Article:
Car rentals versus getting transportation

I speak Spanish and so does my mom, even we struggled with getting around town. We made a vain attempt to see the Casa Malca and never found it. On top of the car rental costing 387 USD dollars after it was advertised as 5 USD per day online; directions were a pain in the ass. I would imagine that since everything else was cheap in Mexico, taxi's wouldn't be too pricey. If you're in a touristy area or a town I would pay to get transported to and from the airport. For everyday travelling I would rent a scooter or a bike. There were tons of tourists on scooters and bikes easing in and out of traffic. I would not get a rental car if I were you... BUT IF YOU INSIST:

Use GPS if you have it on your phone! The streets in Mexico change from one-way to two-way literally from one block to another in some cases. The GPS will at least show arrows to give you a heads up. The street signs aren't always actual signs either so pay attention. Sometimes it is written on a tree, a light post, etc. near the street. Hence, we got pulled over for driving down a two-way lane that turned into a one-way. The police gave us two options: 1) give us your passport and license, get a 1800 peso ticket, and you have to pay it in some far off place before you leave, than you get your passport back. 2) pay us 50 USD dollars and we'll let you go. Unlucky for them, my mom was driving and by the time she was done with them.... they let us go with a warning! I'm sure the amount of tourist driving like crazy people is annoying enough to make any police officer go a little corrupt so I just charged it to the culture.  ***Another note: the police also do random stops and walk around with AK47's attached to their hip everywhere. 

The Ruins, Snorkeling, and the Cenotes   

We saw some of the Mayan ruins in Mexico by visiting the Parque Nacional Tulum. It was about a 10 minute drive from the AirBnB to the park and we were able to get a deal with park admission, train rides, and snorkeling at the beach for 35 USD dollars per person... kids 6 years old and under were free. The views were beautiful and all though we couldn't touch the ruins it was amazing seeing them. It took about 45 minutes to walk around the entire park and along the top where you could see the beach from. As mentioned, snorkeling was included in the package we brought at the park and it was worth every penny. The boats were scary because they were these small speedboats and the ocean was a bit choppy. I was scared as hell to snorkel but my son jumped in like a champ with my mom. I put on a life vest that was a little too big and almost drowned when I finally got in the water. It was worth the fears, we literally swam with the sea turtles. They were so close that one of them bit my mom's arm when she was feeding them. You could also see the ruins from the seaside. The next day we went to the Dos Ojos Centotes because they offer life vest and snorkeling equipment for the kids too.,,. children under 6 years old get in free as well. There are quite a few cenotes at this park we went with the one that was called Dos Ojos; they were two different cenotes to visit. Overall, Tulum is not only family friendly but a great place for those with adventure in their heart. My final commentary would be to drink Coke over there, Pepsi taste like crap. I hope this blog was helpful to any of my other mothers who are planning a trip to Tulum and remember Viva Mexico!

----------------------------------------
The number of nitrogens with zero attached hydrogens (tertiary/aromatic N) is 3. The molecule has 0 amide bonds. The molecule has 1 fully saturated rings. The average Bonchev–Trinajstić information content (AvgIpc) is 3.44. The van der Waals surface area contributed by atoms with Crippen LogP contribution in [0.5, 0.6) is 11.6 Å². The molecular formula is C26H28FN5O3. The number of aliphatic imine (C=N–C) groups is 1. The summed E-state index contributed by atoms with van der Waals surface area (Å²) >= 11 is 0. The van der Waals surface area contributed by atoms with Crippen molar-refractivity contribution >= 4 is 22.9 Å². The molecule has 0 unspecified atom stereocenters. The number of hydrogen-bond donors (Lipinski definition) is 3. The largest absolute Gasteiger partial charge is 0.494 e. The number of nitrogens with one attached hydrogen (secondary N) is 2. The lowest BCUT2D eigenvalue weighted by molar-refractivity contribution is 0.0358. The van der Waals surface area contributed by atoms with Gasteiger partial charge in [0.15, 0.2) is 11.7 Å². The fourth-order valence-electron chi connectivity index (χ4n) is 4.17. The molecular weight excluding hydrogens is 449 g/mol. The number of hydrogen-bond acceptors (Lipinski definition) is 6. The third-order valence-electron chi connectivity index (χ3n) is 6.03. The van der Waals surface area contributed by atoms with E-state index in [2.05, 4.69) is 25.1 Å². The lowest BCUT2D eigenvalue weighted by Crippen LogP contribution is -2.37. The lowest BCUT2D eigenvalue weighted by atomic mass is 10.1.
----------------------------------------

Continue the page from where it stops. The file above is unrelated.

Dos ojos cenotes

Dos ojos cenotes

 snorkeling with the sea turtles

snorkeling with the sea turtles

 mayan ruins

mayan ruins

 ruins at the cenotes

ruins at the cenotes

 village tiki; you can see some of them from the highway even

village tiki; you can see some of them from the highway even

 an exact feeling of my feels for the 42nd president

an exact feeling of my feels for the 42nd president

 mexican artwork is all over the walls in tulum

mexican artwork is all over the walls in tulum

 the mayan ruins again but i looked cute lol

the mayan ruins again but i looked cute lol